India May Raise Cotton-Export Limit as Output Surges to Record, Group Says

India, the second-biggest cotton producer and exporter, may boost its limit on shipments as output surges to a record next year, according to a growers association.

Production will gain to 34.5 million bales, the highest ever, Nayan Mirani, vice president of Cotton Association of India, representing 450 growers, ginners and traders across the nation, said in an interview in Lubbock, Texas. This year’s crop is estimated at 29.5 million bales, according to India’s Cotton Advisory Board’s August estimate.

“There is a possibility the government will increase the export limit at the next review meeting in November,” Mirani said.

India said it would limit cotton exports to 5.5 million bales in the year beginning Oct. 1 in a bid to meet domestic demand. A “prohibitive” duty will be imposed on shipments above that level, Commerce Secretary Rahul Khullar said on Sept. 4. Textile Secretary Rita Menon said on Sept. 14 that the country plans to delay registration of export contracts by two weeks until Oct. 1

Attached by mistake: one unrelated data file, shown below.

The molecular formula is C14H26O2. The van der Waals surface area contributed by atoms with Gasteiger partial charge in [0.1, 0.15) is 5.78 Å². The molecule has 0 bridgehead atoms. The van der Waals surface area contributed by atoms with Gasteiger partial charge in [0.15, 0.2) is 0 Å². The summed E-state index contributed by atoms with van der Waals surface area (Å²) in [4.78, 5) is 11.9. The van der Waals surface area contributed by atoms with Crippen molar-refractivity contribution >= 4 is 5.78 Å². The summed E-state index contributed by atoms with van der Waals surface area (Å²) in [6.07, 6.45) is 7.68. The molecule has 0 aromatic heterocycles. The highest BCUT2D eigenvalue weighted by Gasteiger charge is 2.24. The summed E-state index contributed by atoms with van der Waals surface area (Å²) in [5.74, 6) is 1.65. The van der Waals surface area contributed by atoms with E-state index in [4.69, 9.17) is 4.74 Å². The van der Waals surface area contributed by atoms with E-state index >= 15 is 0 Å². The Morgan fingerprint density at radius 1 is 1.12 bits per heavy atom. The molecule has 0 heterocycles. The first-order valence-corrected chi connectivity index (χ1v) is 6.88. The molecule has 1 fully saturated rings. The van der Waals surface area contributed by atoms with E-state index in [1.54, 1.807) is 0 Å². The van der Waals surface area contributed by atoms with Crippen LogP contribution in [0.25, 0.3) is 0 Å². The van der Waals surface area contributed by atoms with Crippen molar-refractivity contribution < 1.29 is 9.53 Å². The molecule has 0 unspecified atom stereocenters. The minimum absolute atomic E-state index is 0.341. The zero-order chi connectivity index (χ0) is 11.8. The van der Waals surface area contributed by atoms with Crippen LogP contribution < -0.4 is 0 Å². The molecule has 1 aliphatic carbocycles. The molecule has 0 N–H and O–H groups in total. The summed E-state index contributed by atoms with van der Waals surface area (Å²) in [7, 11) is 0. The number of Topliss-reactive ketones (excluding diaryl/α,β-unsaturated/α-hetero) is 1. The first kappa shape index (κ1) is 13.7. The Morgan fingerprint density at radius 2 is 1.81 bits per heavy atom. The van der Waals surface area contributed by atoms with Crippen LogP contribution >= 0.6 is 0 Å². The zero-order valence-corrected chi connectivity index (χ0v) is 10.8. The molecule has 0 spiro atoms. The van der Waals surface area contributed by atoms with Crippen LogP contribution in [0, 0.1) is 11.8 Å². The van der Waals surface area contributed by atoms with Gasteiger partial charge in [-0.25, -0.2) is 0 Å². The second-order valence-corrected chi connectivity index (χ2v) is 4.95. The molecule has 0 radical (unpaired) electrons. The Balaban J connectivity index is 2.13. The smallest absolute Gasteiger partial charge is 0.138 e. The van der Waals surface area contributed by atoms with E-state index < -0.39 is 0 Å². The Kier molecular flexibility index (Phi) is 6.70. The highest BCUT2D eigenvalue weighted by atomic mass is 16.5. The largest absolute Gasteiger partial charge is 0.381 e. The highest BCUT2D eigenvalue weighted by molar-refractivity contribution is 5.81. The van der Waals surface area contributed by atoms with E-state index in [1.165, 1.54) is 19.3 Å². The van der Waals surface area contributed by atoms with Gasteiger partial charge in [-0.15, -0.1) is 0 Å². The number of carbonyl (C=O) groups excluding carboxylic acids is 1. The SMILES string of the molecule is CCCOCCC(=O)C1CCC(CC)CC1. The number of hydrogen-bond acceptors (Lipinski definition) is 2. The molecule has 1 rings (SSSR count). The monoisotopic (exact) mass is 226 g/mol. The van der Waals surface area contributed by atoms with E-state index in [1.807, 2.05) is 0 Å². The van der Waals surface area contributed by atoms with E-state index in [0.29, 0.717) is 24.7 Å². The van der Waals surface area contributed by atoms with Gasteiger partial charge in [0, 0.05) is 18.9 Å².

Cotton prices have surged 61 percent in the past year as textile mills stepped up buying amid falling inventories. The fiber is the best performing commodity in the last 12 months among the 26 tracked by the UBS Bloomberg CMCI Index.

Futures for December delivery gained 1.42 cents, or 1.4 percent, to settle at $1.0079 a pound on ICE Futures U.S. Earlier, the price touched $1.0237, the highest level for a most-active contract since June 1995.

An Indian bale weighs 170 kilograms (375 pounds).

To contact the reporters on this story: Debarati Roy in New York at droy5@bloomberg.net

To contact the editor responsible for this story: Steve Stroth at sstroth@bloomberg.net.

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